Call for pilgrims to support ancient Lough Derg pilgrimage
Fr Owen McEneaney says three-day retreat offers ‘counterculture’ experience
People line up to pray at a pilgrimage at Lough Derg, Co. Donegal. File Photograph: Eric Luke/The Irish Times
The prior at one of the world’s toughest Christian pilgrimage sites has called on pilgrims to support it to ensure its future.
This summer’s three-day pilgrimage season ended last week with staff reporting a “slight drop” in the number of pilgrims. Described as a “spa for the soul”, the pilgrimage requires three days of fasting, a 24-hour vigil and nine “stations” carried out barefoot on the island’s penitential beds.
The ancient island site offers a “counterculture” experience, according to Fr McEneaney, who invited past pilgrims back to Lough Derg to rediscover the experience.
“Many elements of modern life lack depth and in many ways are transient and short- lived. There is a rich heritage of faith here at Lough Derg, an opportunity to experience the deeper meaning of God and life.”
The island offers young people in particular a chance to escape the distractions of modern technology, as phone and internet devices are not allowed.
‘Mollycoddled young’“There is an idea that young people are too mollycoddled these days and not up to the challenge, but we’ve had young people with us throughout the season. The experience can put them in touch with an anchorage that stands them in good stead in today’s cynical world,” the prior said.
Almost 18,000 people visited Lough Derg last year. While three-day retreat numbers are down, the numbers attending one-day retreats are up 16 per cent, according to media manager at Lough Derg, Sharon Hearty. The annual cost of running the island is just over €1 million. Retreat numbers last spiked at the height of the recession in 2008 but have since evened out.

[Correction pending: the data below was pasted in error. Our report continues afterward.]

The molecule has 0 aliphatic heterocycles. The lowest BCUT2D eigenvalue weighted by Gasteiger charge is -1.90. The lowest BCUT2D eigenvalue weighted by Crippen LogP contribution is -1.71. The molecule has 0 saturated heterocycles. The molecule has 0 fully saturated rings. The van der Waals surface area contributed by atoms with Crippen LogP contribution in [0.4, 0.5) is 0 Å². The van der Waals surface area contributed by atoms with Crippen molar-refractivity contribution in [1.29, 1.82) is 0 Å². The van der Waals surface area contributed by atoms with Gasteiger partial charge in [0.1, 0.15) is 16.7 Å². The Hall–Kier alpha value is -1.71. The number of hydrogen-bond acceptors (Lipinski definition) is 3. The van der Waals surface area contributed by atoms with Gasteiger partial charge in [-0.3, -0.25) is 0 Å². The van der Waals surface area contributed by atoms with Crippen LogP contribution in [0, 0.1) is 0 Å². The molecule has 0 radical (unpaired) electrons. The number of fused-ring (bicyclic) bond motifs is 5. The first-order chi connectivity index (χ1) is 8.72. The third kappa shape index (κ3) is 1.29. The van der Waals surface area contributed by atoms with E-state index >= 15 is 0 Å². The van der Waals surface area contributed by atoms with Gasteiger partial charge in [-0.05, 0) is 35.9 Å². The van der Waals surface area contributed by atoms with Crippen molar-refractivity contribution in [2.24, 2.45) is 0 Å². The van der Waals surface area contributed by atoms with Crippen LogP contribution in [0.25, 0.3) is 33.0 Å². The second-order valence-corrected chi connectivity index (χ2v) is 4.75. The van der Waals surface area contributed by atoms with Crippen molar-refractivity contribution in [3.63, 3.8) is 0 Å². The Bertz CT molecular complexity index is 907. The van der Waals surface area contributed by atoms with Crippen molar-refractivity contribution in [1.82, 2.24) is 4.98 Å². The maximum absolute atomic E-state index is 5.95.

“We are just the guardians. It is pilgrims that keep Lough Derg open. It’s a place that has come down through the generations; we can stand in solidarity to keep it open,” she said.
The gruelling retreat attracts a diverse range of pilgrims from all over the world.
‘No one judged’“It’s about closeness to God; pilgrims are not bound by any church or religion. Many non-Catholics that come here find something that they can’t find anywhere else. No one is judged,” Ms Hearty said.
The benefits include spiritual healing and renewal, but the true value is a mystery, according to Ms Hearty.
“It’s not a physical pleasure, and because of that we find it difficult to relate to or articulate. We can’t see the great work that’s being done on an inner level. There’s a lovely mystery in that, just to let it work quietly within us.”